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By Robert Barker Chances are excellent that you've never heard of North Track Funds. Neither had I, until recently. But if you have a broker or financial adviser, particularly one from a regional firm such as Raymond James, Legg Mason, or Sutro, chances are also good that you may hear the name soon.
North Track, a 10-fund family with just $1.3 billion in assets, has hired a bunch of salespeople to help build those assets to $10 billion by the end of 2003. The Milwaukee-based fund family, which has been around since 1985, until March was called the Principal Preservation Portfolios. It's probably best known for a tech-stock index fund, PSE Tech 100 (PPTIX
), which Morningstar gives five stars. Like other technology funds, it's volatile: up 115% in 1999, down 17% last year. Through June 6, it was down 4.8%.
Now North Track is adding two specialized funds, focused on the financial-services and health-care sectors and based on Dow Jones indexes. Robert Tuszynski, North Track's chief executive, recently called on me in my Melbourne Beach (Fla.) office -- an unusual stop for a fellow peddling mutual funds. If you'd care to listen in, here are edited excerpts of our discussion:
Q: I don't get many visitors. What are you doing in Florida?
A: I'm here visiting a number of different firms, including [St. Petersburg-based] Raymond James (RJF
). At the same time, I thought it would be interesting to meet with a variety of people from the media to discuss our North Track Fund Family and our sharpened focus centered around indexing.
Q: So, you guys buy the argument that index funds deliver plenty of reliable performance at low cost. Now, North Track used to be Principal Preservation.
A: That is correct.
Q: Did you change the name because you didn't preserve principal?
A: No, that's not it at all. There are two reasons why we wanted to change the name. First of all, in looking at our composition of our portfolio of funds, they're really equity [funds] for creating wealth. Second of all, the Principal Group of Funds recently changed their name. They used to be called Princor. And we just felt that we wanted to avoid confusion.
Q: Now if a BusinessWeek reader were interested in buying one of your funds, he or she would have to go to an investment adviser or broker of some sort, an intermediary. Why would an intelligent individual investor want to do that? It costs more money.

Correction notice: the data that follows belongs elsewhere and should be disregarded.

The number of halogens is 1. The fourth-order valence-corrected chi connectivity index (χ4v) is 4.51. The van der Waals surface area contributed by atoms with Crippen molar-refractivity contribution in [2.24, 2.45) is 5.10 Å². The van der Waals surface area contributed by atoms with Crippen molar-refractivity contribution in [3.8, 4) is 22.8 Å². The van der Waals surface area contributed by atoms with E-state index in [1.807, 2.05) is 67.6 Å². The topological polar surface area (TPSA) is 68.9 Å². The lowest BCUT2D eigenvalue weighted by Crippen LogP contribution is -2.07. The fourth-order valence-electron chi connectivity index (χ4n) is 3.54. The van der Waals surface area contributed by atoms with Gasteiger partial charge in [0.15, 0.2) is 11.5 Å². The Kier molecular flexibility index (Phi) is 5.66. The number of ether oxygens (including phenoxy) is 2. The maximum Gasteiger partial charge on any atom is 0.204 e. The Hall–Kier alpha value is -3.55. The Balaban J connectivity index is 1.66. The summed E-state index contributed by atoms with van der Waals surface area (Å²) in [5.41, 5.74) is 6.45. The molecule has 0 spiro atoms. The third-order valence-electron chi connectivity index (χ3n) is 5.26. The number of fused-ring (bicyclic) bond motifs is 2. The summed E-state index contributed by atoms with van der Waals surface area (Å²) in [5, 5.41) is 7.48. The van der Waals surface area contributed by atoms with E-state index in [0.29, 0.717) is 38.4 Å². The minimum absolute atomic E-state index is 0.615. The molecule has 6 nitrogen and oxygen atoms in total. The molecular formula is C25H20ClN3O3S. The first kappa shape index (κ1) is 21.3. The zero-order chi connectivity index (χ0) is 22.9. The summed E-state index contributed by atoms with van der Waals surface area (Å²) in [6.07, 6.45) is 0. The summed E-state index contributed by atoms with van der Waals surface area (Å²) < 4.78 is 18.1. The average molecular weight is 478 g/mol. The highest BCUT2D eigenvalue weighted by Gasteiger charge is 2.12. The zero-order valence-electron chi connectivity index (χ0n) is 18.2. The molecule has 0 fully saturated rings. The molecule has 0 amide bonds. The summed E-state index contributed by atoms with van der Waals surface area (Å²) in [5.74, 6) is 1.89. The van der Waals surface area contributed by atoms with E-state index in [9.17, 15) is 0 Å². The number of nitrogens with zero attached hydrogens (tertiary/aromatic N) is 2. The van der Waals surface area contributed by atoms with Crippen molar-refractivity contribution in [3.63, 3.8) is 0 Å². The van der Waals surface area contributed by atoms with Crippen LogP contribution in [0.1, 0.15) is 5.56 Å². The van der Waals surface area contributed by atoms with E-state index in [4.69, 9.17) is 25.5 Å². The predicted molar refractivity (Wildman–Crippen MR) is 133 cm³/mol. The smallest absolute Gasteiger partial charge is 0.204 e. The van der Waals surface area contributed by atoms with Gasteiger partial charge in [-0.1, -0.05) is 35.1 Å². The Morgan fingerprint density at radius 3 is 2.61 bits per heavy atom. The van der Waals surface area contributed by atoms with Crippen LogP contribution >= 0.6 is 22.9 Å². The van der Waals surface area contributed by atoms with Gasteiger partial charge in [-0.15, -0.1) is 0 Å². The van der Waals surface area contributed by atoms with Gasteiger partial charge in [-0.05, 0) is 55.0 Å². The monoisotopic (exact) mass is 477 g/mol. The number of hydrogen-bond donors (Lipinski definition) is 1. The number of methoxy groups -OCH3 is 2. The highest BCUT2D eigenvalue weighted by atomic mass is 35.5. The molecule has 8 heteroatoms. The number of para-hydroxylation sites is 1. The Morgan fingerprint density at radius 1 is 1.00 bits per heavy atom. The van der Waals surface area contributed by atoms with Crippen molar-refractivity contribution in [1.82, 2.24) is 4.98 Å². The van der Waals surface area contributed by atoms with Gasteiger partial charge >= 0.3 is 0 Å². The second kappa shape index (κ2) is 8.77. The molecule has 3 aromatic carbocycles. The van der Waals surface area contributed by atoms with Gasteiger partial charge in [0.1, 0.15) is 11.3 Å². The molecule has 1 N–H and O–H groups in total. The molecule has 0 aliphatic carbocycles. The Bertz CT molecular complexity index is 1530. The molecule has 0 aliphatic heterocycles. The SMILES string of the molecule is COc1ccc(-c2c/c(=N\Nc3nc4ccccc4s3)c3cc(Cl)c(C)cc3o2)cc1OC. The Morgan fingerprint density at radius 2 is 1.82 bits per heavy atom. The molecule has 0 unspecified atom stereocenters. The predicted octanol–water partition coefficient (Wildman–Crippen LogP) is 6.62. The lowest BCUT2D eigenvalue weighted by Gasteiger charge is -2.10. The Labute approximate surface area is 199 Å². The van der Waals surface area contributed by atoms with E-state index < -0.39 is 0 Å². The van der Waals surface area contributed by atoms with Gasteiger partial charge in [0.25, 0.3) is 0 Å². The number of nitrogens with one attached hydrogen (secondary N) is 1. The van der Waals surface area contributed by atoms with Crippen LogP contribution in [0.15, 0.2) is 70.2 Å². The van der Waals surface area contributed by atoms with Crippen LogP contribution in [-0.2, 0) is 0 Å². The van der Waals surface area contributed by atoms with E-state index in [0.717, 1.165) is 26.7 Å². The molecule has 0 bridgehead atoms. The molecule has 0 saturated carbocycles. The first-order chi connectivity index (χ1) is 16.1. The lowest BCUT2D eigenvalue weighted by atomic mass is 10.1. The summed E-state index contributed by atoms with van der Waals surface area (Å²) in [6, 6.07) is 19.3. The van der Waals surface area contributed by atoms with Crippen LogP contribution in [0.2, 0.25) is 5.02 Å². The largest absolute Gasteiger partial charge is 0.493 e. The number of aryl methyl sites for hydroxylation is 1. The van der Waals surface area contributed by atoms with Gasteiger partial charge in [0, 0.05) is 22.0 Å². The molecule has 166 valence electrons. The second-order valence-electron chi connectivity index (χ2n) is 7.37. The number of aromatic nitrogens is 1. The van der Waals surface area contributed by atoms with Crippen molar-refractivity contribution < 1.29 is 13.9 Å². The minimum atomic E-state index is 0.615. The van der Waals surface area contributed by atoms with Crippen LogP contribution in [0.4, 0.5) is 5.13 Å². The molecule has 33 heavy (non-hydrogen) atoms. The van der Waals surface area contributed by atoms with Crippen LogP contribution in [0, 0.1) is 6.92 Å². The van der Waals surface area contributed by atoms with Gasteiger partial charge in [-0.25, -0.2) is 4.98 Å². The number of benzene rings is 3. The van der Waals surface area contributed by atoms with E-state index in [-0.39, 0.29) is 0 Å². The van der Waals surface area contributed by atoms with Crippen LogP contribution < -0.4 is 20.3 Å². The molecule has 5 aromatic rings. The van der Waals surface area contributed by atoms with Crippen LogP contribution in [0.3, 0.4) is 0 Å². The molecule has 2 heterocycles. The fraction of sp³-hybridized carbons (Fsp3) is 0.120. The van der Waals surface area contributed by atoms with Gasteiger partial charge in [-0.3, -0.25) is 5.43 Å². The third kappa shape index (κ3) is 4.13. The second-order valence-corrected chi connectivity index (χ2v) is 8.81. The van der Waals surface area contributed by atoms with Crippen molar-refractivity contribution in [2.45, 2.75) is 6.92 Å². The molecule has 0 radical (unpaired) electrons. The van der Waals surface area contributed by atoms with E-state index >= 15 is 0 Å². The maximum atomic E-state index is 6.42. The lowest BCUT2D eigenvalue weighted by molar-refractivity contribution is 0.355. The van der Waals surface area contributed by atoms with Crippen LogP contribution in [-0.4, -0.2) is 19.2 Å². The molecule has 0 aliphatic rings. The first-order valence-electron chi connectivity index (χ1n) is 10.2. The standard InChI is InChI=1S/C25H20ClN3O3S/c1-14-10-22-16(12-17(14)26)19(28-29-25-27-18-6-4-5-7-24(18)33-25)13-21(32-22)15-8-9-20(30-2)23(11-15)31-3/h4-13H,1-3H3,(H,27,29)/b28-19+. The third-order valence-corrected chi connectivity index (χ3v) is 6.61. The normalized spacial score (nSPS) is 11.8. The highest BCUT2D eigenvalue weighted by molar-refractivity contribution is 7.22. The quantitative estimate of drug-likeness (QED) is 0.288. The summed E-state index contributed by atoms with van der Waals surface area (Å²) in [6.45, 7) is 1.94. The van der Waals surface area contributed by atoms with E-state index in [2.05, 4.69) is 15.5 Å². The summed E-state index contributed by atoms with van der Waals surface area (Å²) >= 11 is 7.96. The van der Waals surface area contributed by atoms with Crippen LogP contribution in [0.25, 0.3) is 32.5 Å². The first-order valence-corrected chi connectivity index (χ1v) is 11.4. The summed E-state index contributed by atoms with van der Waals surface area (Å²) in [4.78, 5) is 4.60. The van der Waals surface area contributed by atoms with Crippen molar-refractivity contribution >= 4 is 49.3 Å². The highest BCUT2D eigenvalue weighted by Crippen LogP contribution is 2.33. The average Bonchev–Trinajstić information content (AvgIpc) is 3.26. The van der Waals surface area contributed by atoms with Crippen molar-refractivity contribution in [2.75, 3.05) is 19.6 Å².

A: Much of it is about time. Many intelligent investors weigh their time against their expected returns. And many people, while they're intelligent, don't spend their every waking hour or much of their day following the financial markets. Probably 80% of all money that comes into mutual funds is generated through an advice channel.
Q: You have two new funds. One is supposed to track the financial-services industry and the other the health-care industry, right?
A: Right, as measured by Dow Jones.
Q: So, do you think investors will do better than the overall market by overweighting those two industries, financial services and health care, in their portfolios?
A: If you look at the last 20 years, look at the three sectors -- technology, health care, and financial services. [In] 18 of the last 20 years, one of those three sectors has been a [high].... One of the three will always be up there.
This year, for instance, the financial-services sector is up. If you look at the tech sector, it's down about 7%, and health care is somewhere in between.
Q: What I don't understand about this -- and it's why I haven't invested in a sector fund -- is this: I've been hearing for years, "Buy technology, it's going up!" And of course, it has, a lot, but not every year.
Q: But aren't all of those expectations about technological advances -- or demographics, in the case of health care -- very well known already by the market? I've heard it a million times: Buy drug stocks because we're all getting older and we're going to have to use lots of pharmaceuticals. Isn't that already embedded in the stock prices?
A: To some extent it is, but to some extent, there are still major advancements made every day. In 2000, for instance, our tech fund was down about 17% when the average technology fund was down about 35%. What really helped it out was the biotechnology component of the index.
You could in essence say, well, I'm not going to buy anything but food because I know people have to eat all the time. But with the advancements being made, people want to live healthier. They want to live easier. They want the conveniences.
Q: Tell me this: Do you own these funds yourself?
A: Yes, I do. I definitely have 100% of my investable dollars in the fund family.
Q: And among those four funds that you have positions in, how do you have your assets allocated?
A: Roughly, besides some international exposure and some value exposure, approximately 30% is in the tech fund, and another 25% is in the S&P 100 fund.
Q: Anything else?
A: I think compared to other actively managed funds, within their sectors, [our funds'] expense ratios are lower.
Q: How much lower?
A: For the Health Care and Financial Services Funds, they're about 1.1% and for the PSE about 0.8%. The typical technology fund is about 1.4% on the expense ratio, as well as in the health-care and financial-services sector. So, they're more cost-efficient. Barker covers personal finance in his Barker Portfolio column for BusinessWeek. His barker.online column appears every Friday, only on BW Online